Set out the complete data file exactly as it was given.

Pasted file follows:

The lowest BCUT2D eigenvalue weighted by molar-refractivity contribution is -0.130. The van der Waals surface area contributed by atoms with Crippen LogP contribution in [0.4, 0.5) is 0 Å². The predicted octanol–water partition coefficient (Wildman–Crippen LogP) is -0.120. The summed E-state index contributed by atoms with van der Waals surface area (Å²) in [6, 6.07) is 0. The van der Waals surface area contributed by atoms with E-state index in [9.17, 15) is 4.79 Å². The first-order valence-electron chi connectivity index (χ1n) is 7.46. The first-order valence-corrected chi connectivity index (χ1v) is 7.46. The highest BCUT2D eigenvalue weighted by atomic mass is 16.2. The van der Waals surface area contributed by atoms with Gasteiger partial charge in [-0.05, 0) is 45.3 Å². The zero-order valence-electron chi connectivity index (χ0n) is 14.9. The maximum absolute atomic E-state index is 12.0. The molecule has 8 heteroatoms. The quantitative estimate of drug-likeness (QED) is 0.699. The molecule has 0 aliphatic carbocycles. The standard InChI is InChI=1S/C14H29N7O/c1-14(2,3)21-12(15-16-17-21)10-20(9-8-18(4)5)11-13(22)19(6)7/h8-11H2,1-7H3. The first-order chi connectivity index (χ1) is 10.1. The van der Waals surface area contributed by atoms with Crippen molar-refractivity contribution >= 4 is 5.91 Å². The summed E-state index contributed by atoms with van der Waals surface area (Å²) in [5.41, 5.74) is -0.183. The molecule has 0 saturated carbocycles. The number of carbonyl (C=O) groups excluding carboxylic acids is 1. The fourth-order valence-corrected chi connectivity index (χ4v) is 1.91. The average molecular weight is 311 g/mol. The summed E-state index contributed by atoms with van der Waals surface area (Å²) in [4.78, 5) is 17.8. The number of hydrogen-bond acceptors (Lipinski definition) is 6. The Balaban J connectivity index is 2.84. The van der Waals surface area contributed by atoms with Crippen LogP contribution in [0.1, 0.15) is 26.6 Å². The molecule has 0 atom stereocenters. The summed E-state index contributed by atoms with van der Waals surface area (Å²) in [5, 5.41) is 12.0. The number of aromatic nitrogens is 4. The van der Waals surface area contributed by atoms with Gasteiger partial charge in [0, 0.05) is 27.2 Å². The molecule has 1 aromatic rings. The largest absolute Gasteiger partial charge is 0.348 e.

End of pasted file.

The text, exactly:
The lowest BCUT2D eigenvalue weighted by molar-refractivity contribution is -0.130. The van der Waals surface area contributed by atoms with Crippen LogP contribution in [0.4, 0.5) is 0 Å². The predicted octanol–water partition coefficient (Wildman–Crippen LogP) is -0.120. The summed E-state index contributed by atoms with van der Waals surface area (Å²) in [6, 6.07) is 0. The van der Waals surface area contributed by atoms with E-state index in [9.17, 15) is 4.79 Å². The first-order valence-electron chi connectivity index (χ1n) is 7.46. The first-order valence-corrected chi connectivity index (χ1v) is 7.46. The highest BCUT2D eigenvalue weighted by atomic mass is 16.2. The van der Waals surface area contributed by atoms with Gasteiger partial charge in [-0.05, 0) is 45.3 Å². The zero-order valence-electron chi connectivity index (χ0n) is 14.9. The maximum absolute atomic E-state index is 12.0. The molecule has 8 heteroatoms. The quantitative estimate of drug-likeness (QED) is 0.699. The molecule has 0 aliphatic carbocycles. The standard InChI is InChI=1S/C14H29N7O/c1-14(2,3)21-12(15-16-17-21)10-20(9-8-18(4)5)11-13(22)19(6)7/h8-11H2,1-7H3. The first-order chi connectivity index (χ1) is 10.1. The van der Waals surface area contributed by atoms with Crippen molar-refractivity contribution >= 4 is 5.91 Å². The summed E-state index contributed by atoms with van der Waals surface area (Å²) in [5.41, 5.74) is -0.183. The molecule has 0 saturated carbocycles. The number of carbonyl (C=O) groups excluding carboxylic acids is 1. The fourth-order valence-corrected chi connectivity index (χ4v) is 1.91. The average molecular weight is 311 g/mol. The summed E-state index contributed by atoms with van der Waals surface area (Å²) in [4.78, 5) is 17.8. The number of hydrogen-bond acceptors (Lipinski definition) is 6. The Balaban J connectivity index is 2.84. The van der Waals surface area contributed by atoms with Crippen LogP contribution in [0.1, 0.15) is 26.6 Å². The molecule has 0 atom stereocenters. The summed E-state index contributed by atoms with van der Waals surface area (Å²) in [5, 5.41) is 12.0. The number of aromatic nitrogens is 4. The van der Waals surface area contributed by atoms with Gasteiger partial charge in [0, 0.05) is 27.2 Å². The molecule has 1 aromatic rings. The largest absolute Gasteiger partial charge is 0.348 e.